It is still a tough time to be a European carmaker. Profits are falling as idle factories produce more costs than cars. And fewer consumers are buying new cars.
Despite the gloom, automakers began the rollout of new models at the Geneva Motor Show on Tuesday, from a pair of hybrid supercars to a sedan to a raft of smaller SUVs. All done in an attempt to lure buyers back – or at least capture their imaginations. But Europe’s carmakers are finding it harder to recover from the collapse of the car market in 2008 than some of their rivals in the U.S. and Asia. Europeans are buying fewer new cars as their economies grow weakly, or not at all.
New car registrations in Europe dropped 8.5 percent in January – more than anyone was expecting – and that is on top of a decline of 7.8 percent overall last year to 12.5 million units. Even bedrock Germany, the engine of Europe, was suffering: sales were down 9 percent in January and 10 percent in February.
Auto executives are split over when the European car market will bounce back – or whether it will happen at all. Ford Europe’s Stephen Odell and Renault’s Ghosn put it at least three years out.
U.S. service companies grew in February at the fastest pace in a year, buoyed by higher sales, more new orders and solid job growth. The gain suggests higher taxes have yet to slow consumer spending on services.
The Institute for Supply Management said Tuesday that its index of non-manufacturing activity rose to 56 in February from 55.2 in January. Any reading above 50 indicates expansion.
The report measures growth in industries that cover 90 percent of the work force, including retail, construction, health care and financial services. A solid recovery in the housing market helped drive the index higher.
Service firms also kept adding jobs last month. A measure of service-sector hiring fell only slightly after reaching a nearly seven-year high in January.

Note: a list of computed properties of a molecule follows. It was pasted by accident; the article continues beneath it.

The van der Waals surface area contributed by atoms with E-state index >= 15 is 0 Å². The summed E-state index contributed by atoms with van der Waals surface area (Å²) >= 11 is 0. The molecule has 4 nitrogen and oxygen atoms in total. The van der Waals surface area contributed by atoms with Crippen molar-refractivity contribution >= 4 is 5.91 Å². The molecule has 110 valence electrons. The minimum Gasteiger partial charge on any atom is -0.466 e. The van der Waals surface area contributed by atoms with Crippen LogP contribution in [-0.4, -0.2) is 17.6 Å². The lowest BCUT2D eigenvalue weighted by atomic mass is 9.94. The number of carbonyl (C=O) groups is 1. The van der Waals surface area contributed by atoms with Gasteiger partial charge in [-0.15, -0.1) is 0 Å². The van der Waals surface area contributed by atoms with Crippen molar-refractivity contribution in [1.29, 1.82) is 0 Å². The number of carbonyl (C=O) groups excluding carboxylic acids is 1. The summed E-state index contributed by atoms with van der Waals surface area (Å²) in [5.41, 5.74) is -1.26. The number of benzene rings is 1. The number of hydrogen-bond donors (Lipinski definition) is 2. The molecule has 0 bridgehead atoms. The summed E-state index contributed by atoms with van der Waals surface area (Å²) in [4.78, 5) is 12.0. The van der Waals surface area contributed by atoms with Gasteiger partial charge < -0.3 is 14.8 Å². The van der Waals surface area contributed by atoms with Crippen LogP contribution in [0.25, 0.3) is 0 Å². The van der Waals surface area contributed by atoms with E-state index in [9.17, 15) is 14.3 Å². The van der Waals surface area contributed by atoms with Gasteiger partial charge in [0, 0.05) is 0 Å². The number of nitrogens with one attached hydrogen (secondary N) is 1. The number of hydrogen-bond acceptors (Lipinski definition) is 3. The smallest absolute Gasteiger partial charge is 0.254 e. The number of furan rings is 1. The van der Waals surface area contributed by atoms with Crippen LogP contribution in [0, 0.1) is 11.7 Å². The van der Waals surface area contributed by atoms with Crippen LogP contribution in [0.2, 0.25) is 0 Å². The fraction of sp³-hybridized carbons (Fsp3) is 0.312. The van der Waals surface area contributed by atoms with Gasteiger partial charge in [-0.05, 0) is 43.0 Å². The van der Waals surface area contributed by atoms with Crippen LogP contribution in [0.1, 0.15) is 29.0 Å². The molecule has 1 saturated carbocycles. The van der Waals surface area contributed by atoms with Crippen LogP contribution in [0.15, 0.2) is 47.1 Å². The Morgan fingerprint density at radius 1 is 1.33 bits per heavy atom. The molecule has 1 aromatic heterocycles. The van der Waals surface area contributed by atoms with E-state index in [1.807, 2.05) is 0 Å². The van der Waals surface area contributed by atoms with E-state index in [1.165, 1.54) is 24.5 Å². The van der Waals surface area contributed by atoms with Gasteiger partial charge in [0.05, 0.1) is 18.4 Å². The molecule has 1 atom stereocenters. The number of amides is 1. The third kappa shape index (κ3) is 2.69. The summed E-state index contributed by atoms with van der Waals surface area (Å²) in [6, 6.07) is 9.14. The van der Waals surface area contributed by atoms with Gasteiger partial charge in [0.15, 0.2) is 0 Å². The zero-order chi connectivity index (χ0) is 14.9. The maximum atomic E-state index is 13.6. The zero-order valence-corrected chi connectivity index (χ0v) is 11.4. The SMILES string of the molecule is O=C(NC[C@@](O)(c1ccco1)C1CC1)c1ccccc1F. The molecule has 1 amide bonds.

A Texas jury has sided with a St. Louis company in its fight with snack giant Frito-Lay over the right to produce bowl-shaped tortilla chips.
Plano, Texas-based Frito-Lay sued St. Louis-based Ralcorp Holdings and its Medallion Foods subsidiary in February 2012, saying Ralcorp’s Bowlz corn chips were too similar to Frito-Lay’s Tostitos Scoops! chips.
Defendants’ bowl-shaped tortilla chips and accompanying package are an apparent intentional effort to imitate the famous, successful mark and packaging of Frito-Lay’s Tostitos Scoops! tortilla chips, the lawsuit claimed.
Frito-Lay asked the U.S. District Court in Dallas to order Ralcorp to stop making the chips and pay $4.5 million damages, but a jury sided with Ralcorp on Friday.
Frito-Lay said in a statement it was disappointed in the ruling and weighing its legal options.
U.S. home prices jumped in January, a sign the housing market is gaining momentum as it nears the spring selling season.
Home prices rose 9.7 percent in January from a year ago, according to data released Tuesday by CoreLogic. That’s up from an 8.3 percent increase in December and the biggest annual gain since April 2006.